Pitting corrosion can also help initiate stress corrosion cracking, as happened when a single eyebar on the Silver Bridge, West Virginia and killed 46 people on the bridge in December, 1967.[clarification needed]

[edit] See also


Corrosion Crevice corrosion Micro pitting Panel Edge Staining Stress corrosion cracking

[edit] References
1. ^ ASM Handbook, Volume 13, "Corrosion", ISBN 0-87170-007-7, ASM International, 1987 2. ^ "Sewer Explosion due to Corrosion". Corrosion Doctors. http://www.corrosiondoctors.org/Forms-pitting/sewer.htm.

[edit] External links


Pit Happens - Copper Corrosion in Household Plumbing. Pitting Corrosion - Corrosion Doctors [1] Pitting Corrosion Pitting Corrosion Theory Chemical explanation of pitting corrosion

Different Types of Corrosion - Recognition, Mechanisms & Prevention

Pitting Corrosion Recognition


What is pitting corrosion? Pitting Corrosion is the localized corrosion of a metal surface confined to a point or small area, that takes the form of cavities. Pitting is one of the most damaging forms of corrosion. Pitting factor is the ratio of the depth of the deepest pit resulting from corrosion divided by the average penetration as calculated from weight loss. This following photo show pitting corrosion of SAF2304 duplex stainless steel exposed to 3.5% NaCl solution.

Pitting corrosion forms on passive metals and alloys like stainless steel when the ultra-thin passive film (oxide film) is chemically or mechanically damaged and does not immediately re-passivate. The resulting pits can become wide and shallow or narrow and deep which can rapidly perforate the wall thickness of a metal.

ASTM-G46 has a standard visual chart for rating of pitting corrosion. The shape of pitting corrosion can only be identified through metallography where a pitted sample is cross-sectioned and the shape the size and the depth of penetration can be determined.

Mechanis ms
What causes pitting corrosion? For a defect-free "perfect" material, pitting corrosion IS caused by the ENVIRONMENT (chemistry) that may contain aggressive chemical species such as chloride. Chloride is particularly damaging to the passive film (oxide) so pitting can initiate at oxide breaks.

The environment may also set up a differential aeration cell (a water droplet on the surface of a steel, for example) and pitting can initiate at the anodic site (centre of the water droplet). For a homogeneous environment, pitting IS caused by the MATERIAL that may contain inclusions (MnS is the major culprit for the initiation of pitting in steels) or defects. In most cases, both the environment and the material contribute to pit initiation. The ENVIRONMENT (chemistry) and the MATERIAL (metallurgy) factors determine whether an existing pit can be repassivated or not. Sufficient aeration (supply of oxygen to the reaction site) may enhance the formation of oxide at the pitting site and thus repassivate or heal the damaged passive film (oxide) - the pit is repassivated and no pitting occurs. An existing pit can also be repassivated if the material contains sufficient amount of alloying elements such as Cr, Mo, Ti, W, N, etc.. These elements, particularly Mo, can significantly enhance the enrichment of Cr in the oxide and thus heals or repassivates the pit. More details on the alloying effects can be found here.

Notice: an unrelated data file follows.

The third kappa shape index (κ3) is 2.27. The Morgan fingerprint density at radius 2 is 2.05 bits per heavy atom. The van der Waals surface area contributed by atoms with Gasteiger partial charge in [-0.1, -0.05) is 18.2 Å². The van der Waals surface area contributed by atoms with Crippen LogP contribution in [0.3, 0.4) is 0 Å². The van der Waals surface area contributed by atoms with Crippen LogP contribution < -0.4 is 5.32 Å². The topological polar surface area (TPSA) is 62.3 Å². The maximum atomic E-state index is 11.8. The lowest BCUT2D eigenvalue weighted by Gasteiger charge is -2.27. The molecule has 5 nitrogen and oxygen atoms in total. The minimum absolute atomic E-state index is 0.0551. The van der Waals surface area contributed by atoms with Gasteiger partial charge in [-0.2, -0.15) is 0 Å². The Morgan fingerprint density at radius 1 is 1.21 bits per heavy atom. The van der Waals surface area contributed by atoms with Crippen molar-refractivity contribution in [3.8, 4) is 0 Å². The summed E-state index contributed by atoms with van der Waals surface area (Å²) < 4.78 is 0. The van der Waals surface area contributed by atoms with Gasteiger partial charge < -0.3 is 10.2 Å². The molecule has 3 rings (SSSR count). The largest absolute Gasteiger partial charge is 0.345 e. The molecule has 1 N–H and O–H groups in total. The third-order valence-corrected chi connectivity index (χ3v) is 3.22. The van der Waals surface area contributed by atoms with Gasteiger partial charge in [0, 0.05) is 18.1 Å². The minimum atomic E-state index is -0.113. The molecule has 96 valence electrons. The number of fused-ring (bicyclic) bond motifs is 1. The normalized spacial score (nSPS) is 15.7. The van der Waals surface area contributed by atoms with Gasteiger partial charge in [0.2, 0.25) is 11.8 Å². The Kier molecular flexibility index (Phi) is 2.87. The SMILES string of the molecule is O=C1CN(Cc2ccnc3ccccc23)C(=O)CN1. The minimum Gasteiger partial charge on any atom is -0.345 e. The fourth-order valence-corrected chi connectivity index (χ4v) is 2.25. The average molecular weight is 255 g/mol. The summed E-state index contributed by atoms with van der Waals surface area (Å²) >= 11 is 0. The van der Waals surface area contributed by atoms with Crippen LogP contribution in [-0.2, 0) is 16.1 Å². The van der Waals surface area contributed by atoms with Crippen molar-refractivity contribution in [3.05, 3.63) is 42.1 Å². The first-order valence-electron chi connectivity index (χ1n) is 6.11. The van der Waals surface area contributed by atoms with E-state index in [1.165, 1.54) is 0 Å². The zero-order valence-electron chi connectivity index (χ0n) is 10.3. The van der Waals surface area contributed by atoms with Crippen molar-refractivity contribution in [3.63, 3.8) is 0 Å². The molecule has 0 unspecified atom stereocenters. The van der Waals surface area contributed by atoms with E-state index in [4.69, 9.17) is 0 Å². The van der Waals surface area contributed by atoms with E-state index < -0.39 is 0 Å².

Preventio n
How to prevent pitting corrosion? Pitting corrosion can be prevented through: Proper selection of materials with known resistance to the service environment Control pH, chloride concentration and temperature Cathodic protection and/or Anodic Protection Use higher alloys (ASTM G48) for increased resistance to pitting corrosion

For more details


More details on pitting corrosion are included in the following corrosion courses which you can take as in-house training courses, online courses or distance learning courses:

Corrosion and Its Prevention (5-day module) Corrosion and Its Prevention (2-day module)

Corrosion, Metallurgy, Failure Analysis and Prevention (3 days) Marine Corrosion, Causes and Prevention (2 days) Materials Selection and Corrosion (2 days) Stainless Steels and Alloys: Why They Resist Corrosion and How They Fail (2 days)